Each political unit was based on a related-but-separate-and-equal status. (p. 654)
The exceptions to this rule were a few big nothern centers that eventually became great foci of power--Teotihuacan, Cholula, and perhaps Monte Alban [all north of the narrow neck of land, and not likely Book of Mormon cities]. But even those places offer little evidence that focused political power was involved in their growth during the period from AD 50 to 200. For example, Cowgill suggested that at Teotihuacan [in Mexico Valley] power may not have been concentrated in a few ruling hands but may have been dispersed in a council style of leadership, such as that which prevailed at Cholula at the time of the Spanish conquest. (p. 654)
This dispersal of power to small units may have been an important factor in the ability of the Book of Mormon peoples to build Zion. In addition,
. . . competition for (and conflict over) agrarian land would have decreased with a smaller population. This brief period shows no archaeological signs of intercommunity aggression. (p. 655)
Instead of constructing palaces and other major civic works,
Energy might instead have focused on rebuilding the population, settling the forms of damaged or modified social norms and institutions, and renewing the agricultural and craft infrastructure. There were apparently few or no upper social ranks demanding surplus energy and wealth for prestige projects. The limited trade, which had always aimed at providing goods of mainly elite concern, would have shrunk the "social overhead" of local societies considerably. Beyond AD 50, the bare bones of everyday social control--through kinship, tribal, and community-level structures--could have taken care of most of the tasks that government under an elite class had formerly carried out. (p. 656)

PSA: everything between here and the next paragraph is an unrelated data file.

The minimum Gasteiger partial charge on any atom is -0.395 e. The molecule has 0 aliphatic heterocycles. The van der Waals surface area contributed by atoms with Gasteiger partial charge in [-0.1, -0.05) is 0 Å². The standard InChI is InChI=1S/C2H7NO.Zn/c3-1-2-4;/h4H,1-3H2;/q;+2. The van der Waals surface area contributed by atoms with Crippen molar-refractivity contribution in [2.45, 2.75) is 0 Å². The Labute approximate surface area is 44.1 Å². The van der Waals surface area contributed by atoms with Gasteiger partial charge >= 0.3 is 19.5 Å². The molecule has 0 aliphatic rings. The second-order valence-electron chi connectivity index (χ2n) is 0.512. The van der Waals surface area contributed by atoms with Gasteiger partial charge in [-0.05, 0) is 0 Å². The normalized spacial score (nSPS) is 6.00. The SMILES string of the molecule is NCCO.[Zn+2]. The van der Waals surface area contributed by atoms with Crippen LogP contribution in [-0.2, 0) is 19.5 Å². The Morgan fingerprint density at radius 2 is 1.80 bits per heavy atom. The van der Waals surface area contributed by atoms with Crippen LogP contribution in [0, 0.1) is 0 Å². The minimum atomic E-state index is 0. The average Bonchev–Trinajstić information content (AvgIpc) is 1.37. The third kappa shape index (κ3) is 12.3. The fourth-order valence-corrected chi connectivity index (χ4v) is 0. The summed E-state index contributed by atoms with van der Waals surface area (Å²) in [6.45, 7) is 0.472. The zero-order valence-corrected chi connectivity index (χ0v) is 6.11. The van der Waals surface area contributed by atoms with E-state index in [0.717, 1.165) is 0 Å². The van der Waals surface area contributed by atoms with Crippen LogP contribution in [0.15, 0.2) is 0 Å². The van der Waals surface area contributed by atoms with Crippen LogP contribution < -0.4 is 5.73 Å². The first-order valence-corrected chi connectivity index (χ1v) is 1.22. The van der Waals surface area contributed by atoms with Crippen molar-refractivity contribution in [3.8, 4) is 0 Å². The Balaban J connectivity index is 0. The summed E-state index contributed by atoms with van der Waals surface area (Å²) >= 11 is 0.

That's it. That's the total of relevant information I could glean from Sorenson's summary that was relevant to our understanding of Zion. It's hardly a drop, but it at least doubles what we knew before about building Zion. Apparently we need to:
  • Diffuse and decentralize power, ruling through councils and cultural influence rather than through social rank or military or political might
  • Eliminate the social distinctions resulting from wealth
  • Focus on growing agricultural and craft infrastructure
  • Eliminate competition for our means of livelihood
What did it take for this to happen?
  • Natural disasters resulting in severe depopulation and geographical fragmentation of societies
  • Enough resources for growth without competition
  • Enough pressing demands on time and energy that significant social distinctions and wealth were insupportable
I originally liked the idea that archaeology might teach me how to build Zion. I didn't expect this depressing message:

If you want to build Zion, you have to wait until natural disasters depopulate the earth, overthrow governments, and erase social distinctions.

Maybe there is another way. Maybe the Book of Mormon is a warning. Maybe it says, either you can build Zion the way they did in 50 AD in a small region of Mesoamerica, or you can figure out how to get there another way. These are the conditions you need to meet. If you don't want Me to make it happen through natural disasters (echoes of the apocalypse, anyone?) get to work and figure out how to do it on your own. It has to happen. Your choice.

Maybe a mythical and symbolic Book of Mormon can save us. Maybe a historical Book of Mormon can give us clues to save the world.